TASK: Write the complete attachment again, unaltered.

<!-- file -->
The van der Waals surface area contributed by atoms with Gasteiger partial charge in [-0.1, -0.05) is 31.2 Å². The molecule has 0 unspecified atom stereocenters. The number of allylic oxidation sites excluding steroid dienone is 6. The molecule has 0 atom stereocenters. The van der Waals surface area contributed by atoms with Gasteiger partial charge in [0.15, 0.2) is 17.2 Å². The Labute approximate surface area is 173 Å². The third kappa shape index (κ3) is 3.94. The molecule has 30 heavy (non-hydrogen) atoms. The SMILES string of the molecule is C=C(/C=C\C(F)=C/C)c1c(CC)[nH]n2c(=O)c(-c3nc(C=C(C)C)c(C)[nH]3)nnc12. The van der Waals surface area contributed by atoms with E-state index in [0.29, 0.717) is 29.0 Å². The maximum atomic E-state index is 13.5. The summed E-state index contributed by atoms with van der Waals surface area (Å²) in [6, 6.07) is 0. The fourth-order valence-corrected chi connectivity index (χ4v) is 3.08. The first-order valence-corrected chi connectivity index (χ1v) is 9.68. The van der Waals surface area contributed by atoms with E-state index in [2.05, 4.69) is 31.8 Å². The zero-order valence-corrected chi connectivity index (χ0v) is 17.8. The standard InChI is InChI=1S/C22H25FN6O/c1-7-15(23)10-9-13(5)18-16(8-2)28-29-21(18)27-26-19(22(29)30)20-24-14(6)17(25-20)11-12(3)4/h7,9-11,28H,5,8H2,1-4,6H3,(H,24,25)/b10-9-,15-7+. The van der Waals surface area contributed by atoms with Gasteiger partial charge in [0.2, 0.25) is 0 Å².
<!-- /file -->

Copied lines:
The van der Waals surface area contributed by atoms with Gasteiger partial charge in [-0.1, -0.05) is 31.2 Å². The molecule has 0 unspecified atom stereocenters. The number of allylic oxidation sites excluding steroid dienone is 6. The molecule has 0 atom stereocenters. The van der Waals surface area contributed by atoms with Gasteiger partial charge in [0.15, 0.2) is 17.2 Å². The Labute approximate surface area is 173 Å². The third kappa shape index (κ3) is 3.94. The molecule has 30 heavy (non-hydrogen) atoms. The SMILES string of the molecule is C=C(/C=C\C(F)=C/C)c1c(CC)[nH]n2c(=O)c(-c3nc(C=C(C)C)c(C)[nH]3)nnc12. The van der Waals surface area contributed by atoms with E-state index in [0.29, 0.717) is 29.0 Å². The maximum atomic E-state index is 13.5. The summed E-state index contributed by atoms with van der Waals surface area (Å²) in [6, 6.07) is 0. The fourth-order valence-corrected chi connectivity index (χ4v) is 3.08. The first-order valence-corrected chi connectivity index (χ1v) is 9.68. The van der Waals surface area contributed by atoms with E-state index in [2.05, 4.69) is 31.8 Å². The zero-order valence-corrected chi connectivity index (χ0v) is 17.8. The standard InChI is InChI=1S/C22H25FN6O/c1-7-15(23)10-9-13(5)18-16(8-2)28-29-21(18)27-26-19(22(29)30)20-24-14(6)17(25-20)11-12(3)4/h7,9-11,28H,5,8H2,1-4,6H3,(H,24,25)/b10-9-,15-7+. The van der Waals surface area contributed by atoms with Gasteiger partial charge in [0.2, 0.25) is 0 Å².